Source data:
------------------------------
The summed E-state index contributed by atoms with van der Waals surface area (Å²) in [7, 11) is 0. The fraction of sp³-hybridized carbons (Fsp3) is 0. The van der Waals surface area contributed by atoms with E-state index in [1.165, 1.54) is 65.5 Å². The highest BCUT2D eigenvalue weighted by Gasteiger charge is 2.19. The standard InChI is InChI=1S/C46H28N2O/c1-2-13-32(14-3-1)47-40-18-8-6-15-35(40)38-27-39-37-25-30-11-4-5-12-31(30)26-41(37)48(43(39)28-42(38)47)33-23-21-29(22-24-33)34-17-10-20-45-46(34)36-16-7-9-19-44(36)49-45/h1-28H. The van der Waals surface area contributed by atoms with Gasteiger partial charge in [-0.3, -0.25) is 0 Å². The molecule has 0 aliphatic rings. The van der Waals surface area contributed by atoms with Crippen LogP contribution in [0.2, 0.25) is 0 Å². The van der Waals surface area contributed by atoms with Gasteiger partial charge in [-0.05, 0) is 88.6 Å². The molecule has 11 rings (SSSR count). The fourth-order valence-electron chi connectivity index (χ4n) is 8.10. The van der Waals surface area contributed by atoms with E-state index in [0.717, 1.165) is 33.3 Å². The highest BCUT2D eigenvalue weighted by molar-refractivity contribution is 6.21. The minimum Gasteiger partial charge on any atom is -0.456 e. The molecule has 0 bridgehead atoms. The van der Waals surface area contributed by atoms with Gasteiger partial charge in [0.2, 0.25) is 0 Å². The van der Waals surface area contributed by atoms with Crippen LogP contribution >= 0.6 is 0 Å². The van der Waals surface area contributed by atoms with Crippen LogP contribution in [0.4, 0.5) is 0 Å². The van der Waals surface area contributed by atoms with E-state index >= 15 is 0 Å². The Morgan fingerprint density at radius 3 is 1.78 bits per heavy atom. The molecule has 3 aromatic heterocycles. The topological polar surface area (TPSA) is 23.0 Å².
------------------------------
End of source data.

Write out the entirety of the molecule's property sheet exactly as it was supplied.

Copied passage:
The summed E-state index contributed by atoms with van der Waals surface area (Å²) in [7, 11) is 0. The fraction of sp³-hybridized carbons (Fsp3) is 0. The van der Waals surface area contributed by atoms with E-state index in [1.165, 1.54) is 65.5 Å². The highest BCUT2D eigenvalue weighted by Gasteiger charge is 2.19. The standard InChI is InChI=1S/C46H28N2O/c1-2-13-32(14-3-1)47-40-18-8-6-15-35(40)38-27-39-37-25-30-11-4-5-12-31(30)26-41(37)48(43(39)28-42(38)47)33-23-21-29(22-24-33)34-17-10-20-45-46(34)36-16-7-9-19-44(36)49-45/h1-28H. The van der Waals surface area contributed by atoms with Gasteiger partial charge in [-0.3, -0.25) is 0 Å². The molecule has 0 aliphatic rings. The van der Waals surface area contributed by atoms with Crippen LogP contribution in [0.2, 0.25) is 0 Å². The van der Waals surface area contributed by atoms with Gasteiger partial charge in [-0.05, 0) is 88.6 Å². The molecule has 11 rings (SSSR count). The fourth-order valence-electron chi connectivity index (χ4n) is 8.10. The van der Waals surface area contributed by atoms with E-state index in [0.717, 1.165) is 33.3 Å². The highest BCUT2D eigenvalue weighted by molar-refractivity contribution is 6.21. The minimum Gasteiger partial charge on any atom is -0.456 e. The molecule has 0 bridgehead atoms. The van der Waals surface area contributed by atoms with Gasteiger partial charge in [0.2, 0.25) is 0 Å². The van der Waals surface area contributed by atoms with Crippen LogP contribution >= 0.6 is 0 Å². The van der Waals surface area contributed by atoms with Crippen LogP contribution in [0.4, 0.5) is 0 Å². The van der Waals surface area contributed by atoms with E-state index >= 15 is 0 Å². The Morgan fingerprint density at radius 3 is 1.78 bits per heavy atom. The molecule has 3 aromatic heterocycles. The topological polar surface area (TPSA) is 23.0 Å².